I was looking at everyone’s legs. The group of 13 included professional and semi professional racers, life-long athletes focused specifically on their relationship to the bicycle. There aren’t six packs; there’s, like, eight to ten pacs. Some even have muscular faces! How is that even possible to accomplish? Seeing my own soft animal body as lesser than their impressive builds. The grass kept getting greener and greener on the other side of my eyeballs and I felt myself getting smaller and smaller. Where in my body is this discomfort living? I had three days and the grand views around beautiful Big Sur to find the site of where this discomfort lived in my body. Aside from physical discomfort from physical exertion, I came up empty. Instead, I found an interstice where feelings of awe grew and that became my saving grace.
Cactus Fruit and Community at FASS Bike – Locke Hassett
Words and photos by Locke Hassett
A few weeks back, I found myself an hour from the Mexican border with no real plan. This impromptu trip was a response to bad weather in Moab and a spooky snowpack in the La Sals putting a damper on a spring break sufferfest that had cooked up. I found my passport in my truck, and we decided the night before leaving to head to Baja instead. This would in no way be the same trip, and I’m ok with that. Still, I couldn’t go on a week-long road trip and leave the bikes at home. Luckily, my co-pilot understood my addiction and played along. Before the border crossing, I sent some friends a message asking for tips of cool places to ride in Baja. Lael came through with the recommendation of checking out FASS Bike in Vicente Guerrero and the trails near there. Lael knows what’s up, so I heeded their advice.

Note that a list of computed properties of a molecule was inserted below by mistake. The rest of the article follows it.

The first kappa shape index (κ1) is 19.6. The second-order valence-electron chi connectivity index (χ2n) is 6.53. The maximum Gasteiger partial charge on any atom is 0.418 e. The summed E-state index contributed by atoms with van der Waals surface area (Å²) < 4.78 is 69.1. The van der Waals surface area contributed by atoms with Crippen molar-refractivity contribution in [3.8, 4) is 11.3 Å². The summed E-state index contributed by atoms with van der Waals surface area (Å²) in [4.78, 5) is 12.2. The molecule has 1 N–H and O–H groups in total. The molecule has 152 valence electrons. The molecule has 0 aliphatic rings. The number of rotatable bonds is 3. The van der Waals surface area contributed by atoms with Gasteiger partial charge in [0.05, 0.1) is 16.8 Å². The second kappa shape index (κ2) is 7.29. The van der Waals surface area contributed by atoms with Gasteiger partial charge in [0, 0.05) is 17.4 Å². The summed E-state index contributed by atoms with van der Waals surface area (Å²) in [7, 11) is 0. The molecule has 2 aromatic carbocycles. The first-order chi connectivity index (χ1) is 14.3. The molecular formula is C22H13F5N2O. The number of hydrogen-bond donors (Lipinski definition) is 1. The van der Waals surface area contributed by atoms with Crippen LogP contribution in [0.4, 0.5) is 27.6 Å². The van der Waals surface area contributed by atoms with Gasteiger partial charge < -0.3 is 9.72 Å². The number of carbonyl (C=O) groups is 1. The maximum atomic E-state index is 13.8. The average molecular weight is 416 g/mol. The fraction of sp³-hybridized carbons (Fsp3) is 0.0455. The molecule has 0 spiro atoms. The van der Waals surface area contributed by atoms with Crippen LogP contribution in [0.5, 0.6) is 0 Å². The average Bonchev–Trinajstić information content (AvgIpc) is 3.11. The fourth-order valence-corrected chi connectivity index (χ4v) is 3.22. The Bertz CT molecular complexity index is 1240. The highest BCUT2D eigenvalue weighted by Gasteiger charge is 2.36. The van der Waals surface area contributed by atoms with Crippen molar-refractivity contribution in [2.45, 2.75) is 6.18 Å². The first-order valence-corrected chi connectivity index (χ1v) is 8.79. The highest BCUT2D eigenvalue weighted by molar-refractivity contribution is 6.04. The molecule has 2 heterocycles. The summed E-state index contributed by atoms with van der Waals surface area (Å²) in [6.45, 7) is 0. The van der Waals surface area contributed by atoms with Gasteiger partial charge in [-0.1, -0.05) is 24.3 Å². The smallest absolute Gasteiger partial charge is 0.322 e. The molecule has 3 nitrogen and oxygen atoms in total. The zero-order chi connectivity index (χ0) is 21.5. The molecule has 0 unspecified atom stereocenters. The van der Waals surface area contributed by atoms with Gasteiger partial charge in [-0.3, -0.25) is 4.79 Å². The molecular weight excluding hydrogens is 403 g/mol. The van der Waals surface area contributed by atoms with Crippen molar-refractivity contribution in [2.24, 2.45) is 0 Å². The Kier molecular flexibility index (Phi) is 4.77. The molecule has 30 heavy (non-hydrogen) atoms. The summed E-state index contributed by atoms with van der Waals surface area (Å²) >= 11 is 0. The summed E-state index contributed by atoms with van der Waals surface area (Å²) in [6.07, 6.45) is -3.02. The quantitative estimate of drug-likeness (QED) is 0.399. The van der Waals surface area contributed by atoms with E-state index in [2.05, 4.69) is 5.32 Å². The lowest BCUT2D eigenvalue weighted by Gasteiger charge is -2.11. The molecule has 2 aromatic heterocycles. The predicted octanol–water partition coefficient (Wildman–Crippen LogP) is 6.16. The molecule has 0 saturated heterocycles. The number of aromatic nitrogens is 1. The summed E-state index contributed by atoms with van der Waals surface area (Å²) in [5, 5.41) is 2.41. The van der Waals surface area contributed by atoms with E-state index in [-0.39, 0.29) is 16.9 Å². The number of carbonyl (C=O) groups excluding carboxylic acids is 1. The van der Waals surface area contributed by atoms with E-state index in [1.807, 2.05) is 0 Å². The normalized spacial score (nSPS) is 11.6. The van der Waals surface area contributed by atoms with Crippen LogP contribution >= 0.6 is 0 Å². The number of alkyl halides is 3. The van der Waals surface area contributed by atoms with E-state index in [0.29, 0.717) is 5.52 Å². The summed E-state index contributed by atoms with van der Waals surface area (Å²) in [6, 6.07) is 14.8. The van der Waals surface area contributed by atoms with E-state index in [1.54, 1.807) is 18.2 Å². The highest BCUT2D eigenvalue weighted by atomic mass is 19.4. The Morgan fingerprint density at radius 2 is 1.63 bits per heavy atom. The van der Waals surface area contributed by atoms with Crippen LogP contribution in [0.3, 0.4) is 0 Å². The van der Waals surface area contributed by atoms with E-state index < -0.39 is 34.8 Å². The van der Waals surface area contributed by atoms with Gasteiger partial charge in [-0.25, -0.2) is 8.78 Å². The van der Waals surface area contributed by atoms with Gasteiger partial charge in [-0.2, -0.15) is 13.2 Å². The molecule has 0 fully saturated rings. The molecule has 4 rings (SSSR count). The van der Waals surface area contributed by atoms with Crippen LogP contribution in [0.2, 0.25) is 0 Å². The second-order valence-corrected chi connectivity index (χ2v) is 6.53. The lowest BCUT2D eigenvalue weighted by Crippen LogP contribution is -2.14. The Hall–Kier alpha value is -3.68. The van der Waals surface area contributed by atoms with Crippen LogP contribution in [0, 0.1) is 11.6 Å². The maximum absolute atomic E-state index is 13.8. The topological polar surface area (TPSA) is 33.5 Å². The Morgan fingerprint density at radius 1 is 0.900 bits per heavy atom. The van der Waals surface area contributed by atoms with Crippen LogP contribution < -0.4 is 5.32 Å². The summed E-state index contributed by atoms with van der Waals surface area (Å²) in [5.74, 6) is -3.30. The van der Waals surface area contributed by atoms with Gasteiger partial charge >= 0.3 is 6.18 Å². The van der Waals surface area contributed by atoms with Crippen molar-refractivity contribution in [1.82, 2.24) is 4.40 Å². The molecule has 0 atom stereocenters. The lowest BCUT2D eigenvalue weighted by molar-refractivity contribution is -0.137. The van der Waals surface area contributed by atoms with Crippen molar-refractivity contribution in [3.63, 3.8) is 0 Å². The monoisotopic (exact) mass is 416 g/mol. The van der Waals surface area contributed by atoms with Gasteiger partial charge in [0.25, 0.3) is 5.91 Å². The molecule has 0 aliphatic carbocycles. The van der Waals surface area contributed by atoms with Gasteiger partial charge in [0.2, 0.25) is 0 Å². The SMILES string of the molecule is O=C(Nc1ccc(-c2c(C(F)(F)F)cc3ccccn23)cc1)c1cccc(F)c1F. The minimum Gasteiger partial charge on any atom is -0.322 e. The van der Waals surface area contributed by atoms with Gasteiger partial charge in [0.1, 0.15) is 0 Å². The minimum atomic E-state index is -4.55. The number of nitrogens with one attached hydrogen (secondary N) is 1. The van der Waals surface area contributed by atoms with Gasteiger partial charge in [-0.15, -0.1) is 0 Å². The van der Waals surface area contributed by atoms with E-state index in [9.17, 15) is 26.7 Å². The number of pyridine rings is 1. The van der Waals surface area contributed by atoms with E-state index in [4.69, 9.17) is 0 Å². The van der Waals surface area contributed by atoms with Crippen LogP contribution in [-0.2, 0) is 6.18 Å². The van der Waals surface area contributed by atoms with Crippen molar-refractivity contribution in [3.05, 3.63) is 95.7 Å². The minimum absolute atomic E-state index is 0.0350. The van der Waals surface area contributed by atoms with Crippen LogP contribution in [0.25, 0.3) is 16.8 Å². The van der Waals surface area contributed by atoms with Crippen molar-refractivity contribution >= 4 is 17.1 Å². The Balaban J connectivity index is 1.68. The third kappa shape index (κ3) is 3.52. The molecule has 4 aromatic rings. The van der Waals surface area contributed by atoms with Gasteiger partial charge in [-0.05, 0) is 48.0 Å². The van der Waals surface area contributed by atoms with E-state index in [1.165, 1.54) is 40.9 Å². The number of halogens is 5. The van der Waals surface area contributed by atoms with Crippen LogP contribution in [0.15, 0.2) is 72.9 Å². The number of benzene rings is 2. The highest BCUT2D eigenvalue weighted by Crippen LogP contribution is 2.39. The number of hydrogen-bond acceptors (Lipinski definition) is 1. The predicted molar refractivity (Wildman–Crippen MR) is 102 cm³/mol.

Single Speed Arizona: Black Canyon Trail Edition
Words by Bryan Harding, photos by Josh Weinberg and Corbin Brady
“It’s the annual family reunion!” a friend exclaimed at Single Speed Arizona (SSAZ) a few years ago and, to me, it’s a sentiment that still holds true. This is in no way meant to indicate the annual ride/race is clique-ish. To the contrary, riders and volunteers descend on Arizona every February from all over the states, including Alaska and occasionally the UK. It doesn’t matter if you’re Lycra-clad, in baggies and pads, or prefer to remain in costume for the day, all riders are equal while pushing single speeds up a steep pitch in search of a cold one. The allure is simple: the weather sucks everywhere else in February, so venture down to Arizona where you can actually spend time outside and have a blast on your bike.